Understanding Headphone Reviews
It's All Greek to Me
As with any expensive electronic product, doing research and reading reviews on headphones is a good way to reduce the risk of buyer's remorse. Physical characteristics such as the build quality, comfort, and accessories are easily described and understood, but when it comes to describing how something sounds - that's a whole other ball game. Understanding the frequency range of sound and how it affects the music is a great running start towards understanding your own preferences and what sound signature of headphone is best for you.
When deciding what headphones are best, we have to start with frequency response.
The Spectrum of Sound
The deep rumbling of a bass guitar. The lively tweeting of a piccolo. Both of these sounds begin as vibrations, carried through the air from the instrument to your ears. As the speed of vibrations is directly correlated to pitch, the low notes on the bass guitar vibrate the air slowly as compared to the higher notes on a piccolo. Measured in Hertz (named after the German scientist who proved the existence of electromagnetic waves), both the bass guitar and the piccolo fall within the audible range of human hearing, approximately 20 Hz to 20 kHz. This spectrum makes up the desirable range of sound for a headphone/IEM/speaker to electronically reproduce.
A headphone is only as good as its parts. Make sure you look beyond the exterior and dive into the engineering of it all.
Instruments on the Frequency Range
Independent Recording Network has created a fantastic, interactive chart (http://www.independentrecording.net/irn/resources/freqchart/main_display.htm) that breaks out and describes the spectrum. The breakout into each range is somewhat subjective and varies based on who is asked, but this serves as a good general guideline.
Sub bass: <60 Hz
Sub bass is a powerful rumbling that is more felt than heard. Here are the chest thumping vibrations that give songs impact. Sub bass is difficult to hear at low volume levels, but too much of a boost results in a muddy-sounding lower end.
Words to describe this range: Rumble, Thump, Power, Weighty, Muddy
Bass: 60 Hz – 250 Hz
Rhythm driving instruments such as the kick drum, toms, snares and bass guitar can be tweaked in this range. Most mainstream music today heavily uses the 90 Hz-200Hz area to color the lower end. A boost here adds warmth and thickness, but too much of a good thing makes music sound boomy and drowns out the rest of the frequency ranges.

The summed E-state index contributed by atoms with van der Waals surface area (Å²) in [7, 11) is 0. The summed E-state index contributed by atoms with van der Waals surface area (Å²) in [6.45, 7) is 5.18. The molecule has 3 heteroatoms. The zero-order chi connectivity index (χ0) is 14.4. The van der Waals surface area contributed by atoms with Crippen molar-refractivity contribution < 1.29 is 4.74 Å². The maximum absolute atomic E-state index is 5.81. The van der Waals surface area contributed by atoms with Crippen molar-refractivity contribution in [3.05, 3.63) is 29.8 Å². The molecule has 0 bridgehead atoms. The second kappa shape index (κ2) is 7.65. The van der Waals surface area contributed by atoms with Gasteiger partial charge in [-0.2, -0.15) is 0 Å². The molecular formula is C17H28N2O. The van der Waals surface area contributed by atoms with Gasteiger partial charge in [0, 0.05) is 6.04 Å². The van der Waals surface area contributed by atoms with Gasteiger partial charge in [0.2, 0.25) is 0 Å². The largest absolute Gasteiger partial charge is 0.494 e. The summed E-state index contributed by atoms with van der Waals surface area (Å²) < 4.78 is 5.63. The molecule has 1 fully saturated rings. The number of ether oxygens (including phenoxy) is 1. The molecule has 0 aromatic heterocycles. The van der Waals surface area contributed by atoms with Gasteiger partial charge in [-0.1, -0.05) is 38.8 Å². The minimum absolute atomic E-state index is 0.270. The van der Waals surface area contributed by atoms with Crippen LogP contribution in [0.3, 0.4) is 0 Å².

Words to describe this range: Tight, Warm, Slam, Thick, Boomy, Bloated, Thick, Thin
Midrange: 250 Hz – 2,000 Hz
250Hz to 500 Hz is where low order harmonics of most instruments lie. Boosting the lower midrange can make bass and lower-stringed instruments sound clearer, but too much can cause higher frequency instruments to sound muffled. 500 Hz onwards has a significant impact on how human vocals sound. Done correctly, male and female vocals should sound lush. Boosting too aggressively turns music syrupy and/or shouty, whereas a recessed midrange causes vocals and instruments to sound distant and far.
Words to describe this range: Fullness, Hard, Honky, Lush, Tinny, Recessed, Muffled, Syrupy, Shouty
Upper midrange: 2,000 Hz – 6,000 Hz
The attack on percussive and rhythm instruments like cymbals are dependent on this range. A well-executed upper midrange adds clarity and has a positive effect on the sound timbre. Excessive boosting causes glare and sibilance, but not enough and music sounds dull and dark.
Words to describe this range: Clarity, Sibilance, Glare, Bright, Edge, Crunch, Dark, Dull
High frequencies: 6,000 Hz – 20,000 Hz
At this range, harmonics are all that's left. High frequencies done right make songs sound airy and open. Over boosting can make music overly bright and fatigue listeners, not enough makes music sound closed-in and soft.
Words to describe this range: Airy, Open, Definition, Sibilance, Bright, Closed-in, Soft
Words of Caution
It's worth noting that reviews online should be taken with a grain of salt. While we've described the spectrum as well as the words most associated with them in reviews, it's an individual's subjective opinion. People have different tastes - just because a respected reviewer showers a headphone with praise doesn't necessarily mean you'll like it. Similarly, just because people speak scathingly about a headphone doesn't mean it can't be a great product to your ears. In the end, reviews should only be used as an initial guide on your road to finding your perfect (headphone) match.
Other Cool Sites to Check Out
We've only just touched on the frequency range and words you might see in a typical audio review. For more information, visit the websites below.
http://www.headphone.com/pages/evaluating-headphones - A dive into understanding headphone measurements, what is desirable, and other helpful graphs.
http://www.audiocheck.net/soundtests_headphones.php - Offers several interesting headphone tests ranging from frequency response to dynamic range to a bass shaker.
http://www.zytrax.com/tech/audio/audio.html - Read up on technical information regarding frequency ranges.
http://www.stereophile.com/reference/50/ - A glossary of audio review terms according to Stereophile.
Image #2 credit: Turntable Lab (http://www.turntablelab.com/pages/headphone-buying-guide-frequency-response-for-headphones)
"Understanding Headphone Reviews" was written by community member Daniel Lui (https://www.massdrop.com/profile/Danny_Liu).